An anxious response is triggered in the system when an exiled part (carrying extreme feelings and/or beliefs) gets triggered. For example, if you need to do a presentation there may be a young exiled part holding a memory of being humiliated when standing up in front of the class in school. This part may flood you with its anxiety to get your attention, and then a firefighter protector will step in.
Firefighters are aware of the anxiety belonging to the exiled part and do what they can do distract the system from allowing the exiled part into awareness. Firefighters may attempt to ameliorate the anxiety of the exile by frantic activity, or drinking or drugging, overwork; or any thought, activity or substance that works. They may bring tension, migraines or body pain into the system in order to shift the focus to what they are creating. Firefighters experience a real sense of urgency which makes them unconcerned with the consequences of their actions.
Manager parts of the system are critical of the firefighters and their methods for managing anxiety. When we are working with firefighters it is important to bring our compassion to them and recognise what a tough time they are having; using methods that result in them often being rejected by our managers and society at large and nonetheless doing their best to protect the system.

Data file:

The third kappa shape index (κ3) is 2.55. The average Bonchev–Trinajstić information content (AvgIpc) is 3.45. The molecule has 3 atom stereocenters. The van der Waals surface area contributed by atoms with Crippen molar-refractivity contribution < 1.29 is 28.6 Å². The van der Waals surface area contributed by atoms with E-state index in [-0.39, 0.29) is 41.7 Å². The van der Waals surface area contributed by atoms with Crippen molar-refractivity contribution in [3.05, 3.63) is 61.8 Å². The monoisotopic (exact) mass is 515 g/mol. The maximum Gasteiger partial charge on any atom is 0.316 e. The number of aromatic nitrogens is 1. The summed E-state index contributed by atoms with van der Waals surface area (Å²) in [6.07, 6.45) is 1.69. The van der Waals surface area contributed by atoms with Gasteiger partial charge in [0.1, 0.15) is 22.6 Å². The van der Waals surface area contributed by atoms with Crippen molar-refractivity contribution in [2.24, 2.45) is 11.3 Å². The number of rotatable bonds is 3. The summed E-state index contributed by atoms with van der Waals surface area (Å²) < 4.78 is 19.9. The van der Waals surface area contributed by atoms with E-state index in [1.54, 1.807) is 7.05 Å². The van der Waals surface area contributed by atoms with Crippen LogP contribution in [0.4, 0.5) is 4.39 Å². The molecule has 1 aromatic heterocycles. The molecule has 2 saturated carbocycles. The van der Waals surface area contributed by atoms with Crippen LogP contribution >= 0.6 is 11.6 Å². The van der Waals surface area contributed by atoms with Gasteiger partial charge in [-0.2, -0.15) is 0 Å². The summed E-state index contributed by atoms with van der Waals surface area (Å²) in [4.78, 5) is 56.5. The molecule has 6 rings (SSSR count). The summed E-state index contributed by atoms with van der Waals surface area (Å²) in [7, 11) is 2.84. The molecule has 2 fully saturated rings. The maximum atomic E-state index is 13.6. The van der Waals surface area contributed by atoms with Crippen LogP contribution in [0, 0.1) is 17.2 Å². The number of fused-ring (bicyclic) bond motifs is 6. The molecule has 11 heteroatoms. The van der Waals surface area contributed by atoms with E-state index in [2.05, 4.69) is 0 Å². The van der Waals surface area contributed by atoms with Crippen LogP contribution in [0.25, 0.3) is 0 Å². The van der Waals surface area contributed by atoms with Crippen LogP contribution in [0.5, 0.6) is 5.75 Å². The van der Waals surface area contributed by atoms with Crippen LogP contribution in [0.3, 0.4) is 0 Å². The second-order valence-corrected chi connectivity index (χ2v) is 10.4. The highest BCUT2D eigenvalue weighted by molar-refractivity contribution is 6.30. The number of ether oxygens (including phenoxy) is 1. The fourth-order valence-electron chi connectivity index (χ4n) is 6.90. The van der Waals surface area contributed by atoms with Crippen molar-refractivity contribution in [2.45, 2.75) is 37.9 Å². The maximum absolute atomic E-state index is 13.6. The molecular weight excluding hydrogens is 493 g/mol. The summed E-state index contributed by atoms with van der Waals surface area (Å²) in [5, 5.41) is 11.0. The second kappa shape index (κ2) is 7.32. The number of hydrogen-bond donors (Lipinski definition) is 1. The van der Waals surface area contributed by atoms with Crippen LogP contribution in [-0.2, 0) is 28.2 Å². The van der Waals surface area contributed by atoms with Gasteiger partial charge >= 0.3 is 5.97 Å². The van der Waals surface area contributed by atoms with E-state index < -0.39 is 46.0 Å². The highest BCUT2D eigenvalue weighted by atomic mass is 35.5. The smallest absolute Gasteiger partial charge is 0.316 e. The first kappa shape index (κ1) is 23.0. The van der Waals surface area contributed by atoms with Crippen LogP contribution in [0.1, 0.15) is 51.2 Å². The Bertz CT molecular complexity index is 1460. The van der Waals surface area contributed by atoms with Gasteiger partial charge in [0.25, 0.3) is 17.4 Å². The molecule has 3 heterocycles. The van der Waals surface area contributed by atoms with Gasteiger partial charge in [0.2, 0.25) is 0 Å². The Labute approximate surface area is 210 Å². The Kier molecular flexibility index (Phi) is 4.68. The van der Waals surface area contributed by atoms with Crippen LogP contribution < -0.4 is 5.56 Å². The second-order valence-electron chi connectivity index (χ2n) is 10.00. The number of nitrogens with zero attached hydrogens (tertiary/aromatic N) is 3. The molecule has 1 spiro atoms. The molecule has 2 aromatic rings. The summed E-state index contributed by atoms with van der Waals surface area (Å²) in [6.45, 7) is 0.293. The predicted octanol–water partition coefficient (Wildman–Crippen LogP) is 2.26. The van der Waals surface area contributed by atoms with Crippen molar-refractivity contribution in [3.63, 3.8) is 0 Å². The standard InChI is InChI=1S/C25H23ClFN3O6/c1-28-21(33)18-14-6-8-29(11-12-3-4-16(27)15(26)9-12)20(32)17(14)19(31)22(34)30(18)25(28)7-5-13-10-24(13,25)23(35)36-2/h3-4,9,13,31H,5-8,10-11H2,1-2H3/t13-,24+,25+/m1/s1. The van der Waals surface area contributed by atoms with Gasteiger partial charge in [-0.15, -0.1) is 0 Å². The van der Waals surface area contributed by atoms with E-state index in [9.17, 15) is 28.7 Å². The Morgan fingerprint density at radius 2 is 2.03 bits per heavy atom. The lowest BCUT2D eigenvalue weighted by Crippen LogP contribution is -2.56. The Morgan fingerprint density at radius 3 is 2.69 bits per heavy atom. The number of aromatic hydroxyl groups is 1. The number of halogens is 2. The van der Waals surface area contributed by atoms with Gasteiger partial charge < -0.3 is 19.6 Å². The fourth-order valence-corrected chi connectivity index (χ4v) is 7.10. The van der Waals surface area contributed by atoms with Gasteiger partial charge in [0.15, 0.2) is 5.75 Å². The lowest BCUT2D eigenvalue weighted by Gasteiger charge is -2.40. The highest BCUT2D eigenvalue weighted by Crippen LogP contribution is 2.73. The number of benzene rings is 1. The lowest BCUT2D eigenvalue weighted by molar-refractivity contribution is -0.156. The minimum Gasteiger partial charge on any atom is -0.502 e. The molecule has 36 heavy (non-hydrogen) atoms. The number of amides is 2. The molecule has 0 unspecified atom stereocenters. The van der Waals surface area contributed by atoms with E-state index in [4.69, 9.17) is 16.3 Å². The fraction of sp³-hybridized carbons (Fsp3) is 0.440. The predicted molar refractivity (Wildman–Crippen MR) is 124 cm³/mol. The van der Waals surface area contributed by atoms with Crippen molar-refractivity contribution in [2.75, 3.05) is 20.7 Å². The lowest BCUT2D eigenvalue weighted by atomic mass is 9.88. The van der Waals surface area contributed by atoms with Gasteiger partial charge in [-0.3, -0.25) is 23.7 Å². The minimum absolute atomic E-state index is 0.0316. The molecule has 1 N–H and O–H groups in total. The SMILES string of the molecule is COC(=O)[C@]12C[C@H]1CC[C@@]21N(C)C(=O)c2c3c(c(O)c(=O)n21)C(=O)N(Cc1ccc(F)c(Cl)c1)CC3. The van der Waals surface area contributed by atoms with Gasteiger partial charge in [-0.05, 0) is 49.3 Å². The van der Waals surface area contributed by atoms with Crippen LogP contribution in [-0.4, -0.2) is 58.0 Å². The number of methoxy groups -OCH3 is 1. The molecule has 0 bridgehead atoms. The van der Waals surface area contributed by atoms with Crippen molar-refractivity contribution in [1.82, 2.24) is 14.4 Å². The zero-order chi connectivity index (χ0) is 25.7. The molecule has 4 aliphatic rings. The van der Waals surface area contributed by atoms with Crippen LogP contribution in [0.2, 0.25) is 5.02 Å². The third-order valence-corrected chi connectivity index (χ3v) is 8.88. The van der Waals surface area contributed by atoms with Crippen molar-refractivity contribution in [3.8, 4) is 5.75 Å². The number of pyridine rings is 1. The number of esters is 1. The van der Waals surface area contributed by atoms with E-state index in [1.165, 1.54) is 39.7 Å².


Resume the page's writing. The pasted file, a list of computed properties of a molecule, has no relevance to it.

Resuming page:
When a firefighter is appreciated for the work they do they may allow access to the exiled part with whom they are connected. If the firefighter trusts that your goal is essentially the same as its own – to help the system to not be overwhelmed by the exiled part – it may step back sufficiently to allow you to work with the exile.
Chronic anxiety occurs when an exile is constantly trying to come into consciousness – to be witnessed, understood and unburdened – and activating firefighter activity all the time. Assuring these parts that they can relax enough to unblend from you, that they will get the attention they require, can provide enormous relief to the system.